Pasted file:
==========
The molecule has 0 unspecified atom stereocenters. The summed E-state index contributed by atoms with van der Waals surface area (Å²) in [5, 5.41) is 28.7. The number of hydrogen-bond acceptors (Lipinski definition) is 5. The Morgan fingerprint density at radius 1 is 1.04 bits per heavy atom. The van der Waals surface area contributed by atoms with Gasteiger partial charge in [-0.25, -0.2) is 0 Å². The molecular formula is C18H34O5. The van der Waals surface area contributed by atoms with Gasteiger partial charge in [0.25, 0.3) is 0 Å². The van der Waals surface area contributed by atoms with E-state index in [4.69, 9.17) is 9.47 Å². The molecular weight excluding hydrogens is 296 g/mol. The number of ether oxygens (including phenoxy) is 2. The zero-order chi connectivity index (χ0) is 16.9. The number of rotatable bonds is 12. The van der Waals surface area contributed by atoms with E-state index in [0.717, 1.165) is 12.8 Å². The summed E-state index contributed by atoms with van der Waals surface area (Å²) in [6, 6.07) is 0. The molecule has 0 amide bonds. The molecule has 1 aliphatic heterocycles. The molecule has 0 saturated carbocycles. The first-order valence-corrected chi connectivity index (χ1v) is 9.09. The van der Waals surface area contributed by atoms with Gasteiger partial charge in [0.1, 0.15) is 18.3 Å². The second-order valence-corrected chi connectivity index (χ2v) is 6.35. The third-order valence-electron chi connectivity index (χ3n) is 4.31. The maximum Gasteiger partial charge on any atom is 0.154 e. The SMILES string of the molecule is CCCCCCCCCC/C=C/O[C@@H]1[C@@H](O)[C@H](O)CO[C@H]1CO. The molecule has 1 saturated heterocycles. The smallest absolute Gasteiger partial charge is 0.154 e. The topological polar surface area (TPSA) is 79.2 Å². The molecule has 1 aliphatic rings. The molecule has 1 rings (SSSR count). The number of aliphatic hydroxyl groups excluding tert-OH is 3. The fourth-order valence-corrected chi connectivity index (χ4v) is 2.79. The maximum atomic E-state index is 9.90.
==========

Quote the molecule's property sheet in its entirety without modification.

The molecule has 0 unspecified atom stereocenters. The summed E-state index contributed by atoms with van der Waals surface area (Å²) in [5, 5.41) is 28.7. The number of hydrogen-bond acceptors (Lipinski definition) is 5. The Morgan fingerprint density at radius 1 is 1.04 bits per heavy atom. The van der Waals surface area contributed by atoms with Gasteiger partial charge in [-0.25, -0.2) is 0 Å². The molecular formula is C18H34O5. The van der Waals surface area contributed by atoms with Gasteiger partial charge in [0.25, 0.3) is 0 Å². The van der Waals surface area contributed by atoms with E-state index in [4.69, 9.17) is 9.47 Å². The molecular weight excluding hydrogens is 296 g/mol. The number of ether oxygens (including phenoxy) is 2. The zero-order chi connectivity index (χ0) is 16.9. The number of rotatable bonds is 12. The van der Waals surface area contributed by atoms with E-state index in [0.717, 1.165) is 12.8 Å². The summed E-state index contributed by atoms with van der Waals surface area (Å²) in [6, 6.07) is 0. The molecule has 0 amide bonds. The molecule has 1 aliphatic heterocycles. The molecule has 0 saturated carbocycles. The first-order valence-corrected chi connectivity index (χ1v) is 9.09. The van der Waals surface area contributed by atoms with Gasteiger partial charge in [0.1, 0.15) is 18.3 Å². The second-order valence-corrected chi connectivity index (χ2v) is 6.35. The third-order valence-electron chi connectivity index (χ3n) is 4.31. The maximum Gasteiger partial charge on any atom is 0.154 e. The SMILES string of the molecule is CCCCCCCCCC/C=C/O[C@@H]1[C@@H](O)[C@H](O)CO[C@H]1CO. The molecule has 1 saturated heterocycles. The smallest absolute Gasteiger partial charge is 0.154 e. The topological polar surface area (TPSA) is 79.2 Å². The molecule has 1 aliphatic rings. The molecule has 1 rings (SSSR count). The number of aliphatic hydroxyl groups excluding tert-OH is 3. The fourth-order valence-corrected chi connectivity index (χ4v) is 2.79. The maximum atomic E-state index is 9.90.